By Jeremy Youde*
In less than a year since the World Health Organization (WHO) declared COVID-19 to be a pandemic, there are already 10 different vaccines approved for use in various countries around the world. But vaccines are only effective if people can get vaccinated — and progress on that front is incredibly uneven. While many states in the Global North will likely achieve widespread vaccination by late 2021, middle and low-income countries may not receive significant vaccine access until 2024.
This lack of access persists throughout much of Asia. Most Asian states have not started vaccinating their populations, largely due to limited vaccine manufacturing capabilities, logistical challenges and regulatory delays. In contrast to the strong initial responses to COVID-19 by many Asian states, the slow rollout of vaccination programs threatens to undermine early successes.
There are efforts to improve COVID-19 vaccine access throughout Asia, two of which deserve particular attention. The first is COVAX, a joint partnership between the (WHO), the Coalition for Epidemic Preparedness Innovations (CEPI) and Gavi, The Vaccine Alliance (GAVI).
Its aim is to develop, purchase and supply COVID-19 vaccines to provide more equitable access, with the goal of vaccinating 1.8 billion people (or 20 per cent of the population in its target low-income states) by the end of 2021. Under this plan, Southeast Asian states should receive 695 million vaccine doses by year’s end, covering roughly half of the region’s population.
COVAX represents a global collaboration to fight against vaccine nationalism and widen vaccine availability. So long as significant portions of the world lack access to COVID-19 vaccines, the pandemic will continue to threaten the globe. Nearly every country in the world has signed on to COVAX’s plan, giving a strong boost to its legitimacy and reinforcing the interdependence inherent in fighting global pandemics.
Despite this optimism, COVAX faces three serious challenges that could limit its effectiveness for Asian states.
First, it lacks financial resources. While it has raised US$6 billion so far, COVAX’s leaders estimate that it will require at least another US$2 billion to achieve its goals. US President Joe Biden’s recent announcement of a US$4 billion contribution to COVAX should provide a significant boost.
Second, the initiative needs to overcome serious logistical hurdles — transporting the doses quickly, maintaining the cold-storage requirements, training enough medical workers to administer the vaccine and conducting public information campaigns.
Finally, some wealthier countries are negotiating their own deals with vaccine manufacturers, jumping the queue by offering to pay more. By doing so, they circumvent COVAX and increase the amount of time that other countries will have to wait for their doses.
The second effort is vaccine diplomacy, specifically efforts being undertaken by the Indian and Chinese governments. Vaccine diplomacy refers to governments providing other countries with access to vaccines as part of a strategy to build goodwill internationally.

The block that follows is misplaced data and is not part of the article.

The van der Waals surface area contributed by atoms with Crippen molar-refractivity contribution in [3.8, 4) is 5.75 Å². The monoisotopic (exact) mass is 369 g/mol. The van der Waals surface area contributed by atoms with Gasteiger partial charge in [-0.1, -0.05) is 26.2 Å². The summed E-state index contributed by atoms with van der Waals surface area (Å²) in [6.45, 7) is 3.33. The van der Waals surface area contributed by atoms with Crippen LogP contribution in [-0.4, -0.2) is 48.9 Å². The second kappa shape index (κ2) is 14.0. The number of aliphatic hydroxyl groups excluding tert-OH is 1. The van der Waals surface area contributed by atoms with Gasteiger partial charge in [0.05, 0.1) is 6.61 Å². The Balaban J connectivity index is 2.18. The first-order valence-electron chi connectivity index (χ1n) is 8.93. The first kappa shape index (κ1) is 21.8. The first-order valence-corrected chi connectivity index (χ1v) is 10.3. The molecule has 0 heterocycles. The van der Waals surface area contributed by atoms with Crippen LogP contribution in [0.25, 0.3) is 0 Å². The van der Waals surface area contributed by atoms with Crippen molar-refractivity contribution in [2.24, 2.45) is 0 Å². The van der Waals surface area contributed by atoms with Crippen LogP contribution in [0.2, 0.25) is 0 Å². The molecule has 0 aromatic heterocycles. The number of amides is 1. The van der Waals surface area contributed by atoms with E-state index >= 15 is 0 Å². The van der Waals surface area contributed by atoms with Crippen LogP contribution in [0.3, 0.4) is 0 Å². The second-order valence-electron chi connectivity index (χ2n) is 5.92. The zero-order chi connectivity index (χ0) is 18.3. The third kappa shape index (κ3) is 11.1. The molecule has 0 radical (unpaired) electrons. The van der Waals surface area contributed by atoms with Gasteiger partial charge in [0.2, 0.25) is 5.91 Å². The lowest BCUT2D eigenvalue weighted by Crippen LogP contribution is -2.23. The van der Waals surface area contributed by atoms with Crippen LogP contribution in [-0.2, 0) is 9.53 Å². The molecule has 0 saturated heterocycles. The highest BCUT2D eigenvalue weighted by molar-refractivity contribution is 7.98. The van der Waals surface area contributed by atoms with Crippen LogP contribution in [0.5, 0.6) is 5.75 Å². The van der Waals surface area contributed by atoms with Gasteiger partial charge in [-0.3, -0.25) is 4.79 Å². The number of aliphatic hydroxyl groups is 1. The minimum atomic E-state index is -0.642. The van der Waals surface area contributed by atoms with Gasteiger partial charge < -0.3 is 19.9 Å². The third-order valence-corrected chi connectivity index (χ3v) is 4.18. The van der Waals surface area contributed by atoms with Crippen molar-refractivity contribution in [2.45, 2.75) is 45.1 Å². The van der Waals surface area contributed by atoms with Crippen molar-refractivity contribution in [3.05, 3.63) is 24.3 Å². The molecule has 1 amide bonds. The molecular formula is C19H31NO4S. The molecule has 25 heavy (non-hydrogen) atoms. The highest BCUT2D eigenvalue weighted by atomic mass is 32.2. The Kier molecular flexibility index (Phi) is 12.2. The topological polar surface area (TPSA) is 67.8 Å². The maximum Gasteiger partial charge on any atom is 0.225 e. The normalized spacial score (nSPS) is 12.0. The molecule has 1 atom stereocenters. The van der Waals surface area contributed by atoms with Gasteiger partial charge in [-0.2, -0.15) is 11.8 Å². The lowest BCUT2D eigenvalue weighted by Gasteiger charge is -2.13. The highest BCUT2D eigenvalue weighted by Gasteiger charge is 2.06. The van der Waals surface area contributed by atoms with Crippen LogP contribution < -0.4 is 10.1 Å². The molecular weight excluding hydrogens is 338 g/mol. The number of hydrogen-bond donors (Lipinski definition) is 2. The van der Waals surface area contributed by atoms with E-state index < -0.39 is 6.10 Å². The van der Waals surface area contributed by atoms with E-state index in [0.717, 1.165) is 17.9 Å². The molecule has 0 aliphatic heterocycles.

India, which is home to 60 per cent of the world’s vaccine manufacturing capacity, and China, which has developed at least two COVID-19 vaccines, are both well-poised to make doses available to their Asian neighbours and have undertaken aggressive programs to do so. This comes in contrast to the United States and other wealthy states buying up existing vaccine stocks, and is part of a concerted effort by both countries to build alliances with regional partners.
India is giving free COVID-19 vaccines to Nepal, Bangladesh and Sri Lanka — all three of which have experienced tense relations with the Indian government in recent years. China is making its vaccines freely available in Sri Lanka, Indonesia and other Southeast Asian countries as part of its Health Silk Road Initiative.
The obvious advantage to Asian states from these vaccine diplomacy efforts is that they allow more people — primarily people who would have had to wait years — to gain access to the vaccine. This will sustain the successful efforts that many of these states have already undertaken to limit COVID-19’s spread.
But one main challenge is how recipient states navigate the geopolitical tensions that helped give rise to Indian and Chinese vaccine diplomacy. Both countries have sought to use the vaccines to curry favour with regional partners, rebuild frayed diplomatic ties and counteract diplomatic moves by the other.
This could have far-reaching foreign policy effects for the receiving states, particularly if China and India ‘overpromise and underdeliver’. There are also questions about China’s unwillingness to share accurate and complete data about the efficacy of its vaccines, raising suspicions about its motivations.
The other challenge is rooted in Indian and Chinese domestic politics. Both countries are making vaccines available to other countries at times when their own internal vaccination campaigns are in a nascent state, a situation that could lead to questions about why Beijing and New Delhi are not prioritising their own citizens.
Because Asian states have largely done a good job containing COVID-19, they may not face the same immediate pressures to unleash widespread vaccination campaigns. But that reality should not hide the glaring inequalities around access to COVID-19 vaccines and the need to overcome them.
*About the author: Jeremy Youde is Dean of the College of Liberal Arts at the University of Minnesota Duluth.